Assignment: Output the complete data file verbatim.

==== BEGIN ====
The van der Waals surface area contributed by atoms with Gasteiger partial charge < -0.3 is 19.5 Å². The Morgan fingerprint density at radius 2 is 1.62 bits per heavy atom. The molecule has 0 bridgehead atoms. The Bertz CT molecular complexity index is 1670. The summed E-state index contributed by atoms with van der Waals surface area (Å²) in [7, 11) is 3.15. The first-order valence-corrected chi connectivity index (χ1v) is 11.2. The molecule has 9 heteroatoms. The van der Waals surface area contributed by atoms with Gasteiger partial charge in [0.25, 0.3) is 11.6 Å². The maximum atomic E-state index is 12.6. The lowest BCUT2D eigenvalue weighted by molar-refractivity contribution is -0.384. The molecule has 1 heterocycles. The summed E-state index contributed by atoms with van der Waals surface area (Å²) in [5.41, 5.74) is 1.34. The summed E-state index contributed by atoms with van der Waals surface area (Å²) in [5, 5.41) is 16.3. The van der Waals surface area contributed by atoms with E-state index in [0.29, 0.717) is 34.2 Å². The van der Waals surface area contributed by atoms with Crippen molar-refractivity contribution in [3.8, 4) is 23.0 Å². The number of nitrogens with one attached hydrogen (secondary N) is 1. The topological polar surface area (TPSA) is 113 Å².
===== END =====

The van der Waals surface area contributed by atoms with Gasteiger partial charge < -0.3 is 19.5 Å². The Morgan fingerprint density at radius 2 is 1.62 bits per heavy atom. The molecule has 0 bridgehead atoms. The Bertz CT molecular complexity index is 1670. The summed E-state index contributed by atoms with van der Waals surface area (Å²) in [7, 11) is 3.15. The first-order valence-corrected chi connectivity index (χ1v) is 11.2. The molecule has 9 heteroatoms. The van der Waals surface area contributed by atoms with Gasteiger partial charge in [0.25, 0.3) is 11.6 Å². The maximum atomic E-state index is 12.6. The lowest BCUT2D eigenvalue weighted by molar-refractivity contribution is -0.384. The molecule has 1 heterocycles. The summed E-state index contributed by atoms with van der Waals surface area (Å²) in [5.41, 5.74) is 1.34. The summed E-state index contributed by atoms with van der Waals surface area (Å²) in [5, 5.41) is 16.3. The van der Waals surface area contributed by atoms with E-state index in [0.29, 0.717) is 34.2 Å². The van der Waals surface area contributed by atoms with Crippen molar-refractivity contribution in [3.8, 4) is 23.0 Å². The number of nitrogens with one attached hydrogen (secondary N) is 1. The topological polar surface area (TPSA) is 113 Å².